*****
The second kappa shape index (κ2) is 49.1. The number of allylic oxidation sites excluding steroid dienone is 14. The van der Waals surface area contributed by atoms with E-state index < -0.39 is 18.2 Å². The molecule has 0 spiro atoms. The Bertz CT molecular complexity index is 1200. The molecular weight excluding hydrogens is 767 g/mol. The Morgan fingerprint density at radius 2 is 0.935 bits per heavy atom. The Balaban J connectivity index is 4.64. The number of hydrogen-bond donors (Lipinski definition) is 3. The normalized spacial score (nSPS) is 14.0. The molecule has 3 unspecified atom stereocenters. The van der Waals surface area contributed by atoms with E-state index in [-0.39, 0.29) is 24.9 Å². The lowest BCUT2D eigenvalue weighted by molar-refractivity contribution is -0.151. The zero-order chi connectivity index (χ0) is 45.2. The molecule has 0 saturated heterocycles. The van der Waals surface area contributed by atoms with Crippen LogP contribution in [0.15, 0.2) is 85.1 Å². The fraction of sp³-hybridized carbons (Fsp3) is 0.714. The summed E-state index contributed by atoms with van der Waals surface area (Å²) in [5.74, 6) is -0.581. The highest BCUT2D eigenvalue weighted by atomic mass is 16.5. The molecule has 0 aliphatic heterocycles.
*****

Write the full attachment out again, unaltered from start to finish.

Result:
The second kappa shape index (κ2) is 49.1. The number of allylic oxidation sites excluding steroid dienone is 14. The van der Waals surface area contributed by atoms with E-state index < -0.39 is 18.2 Å². The molecule has 0 spiro atoms. The Bertz CT molecular complexity index is 1200. The molecular weight excluding hydrogens is 767 g/mol. The Morgan fingerprint density at radius 2 is 0.935 bits per heavy atom. The Balaban J connectivity index is 4.64. The number of hydrogen-bond donors (Lipinski definition) is 3. The normalized spacial score (nSPS) is 14.0. The molecule has 3 unspecified atom stereocenters. The van der Waals surface area contributed by atoms with E-state index in [-0.39, 0.29) is 24.9 Å². The lowest BCUT2D eigenvalue weighted by molar-refractivity contribution is -0.151. The zero-order chi connectivity index (χ0) is 45.2. The molecule has 0 saturated heterocycles. The van der Waals surface area contributed by atoms with Crippen LogP contribution in [0.15, 0.2) is 85.1 Å². The fraction of sp³-hybridized carbons (Fsp3) is 0.714. The summed E-state index contributed by atoms with van der Waals surface area (Å²) in [5.74, 6) is -0.581. The highest BCUT2D eigenvalue weighted by atomic mass is 16.5. The molecule has 0 aliphatic heterocycles.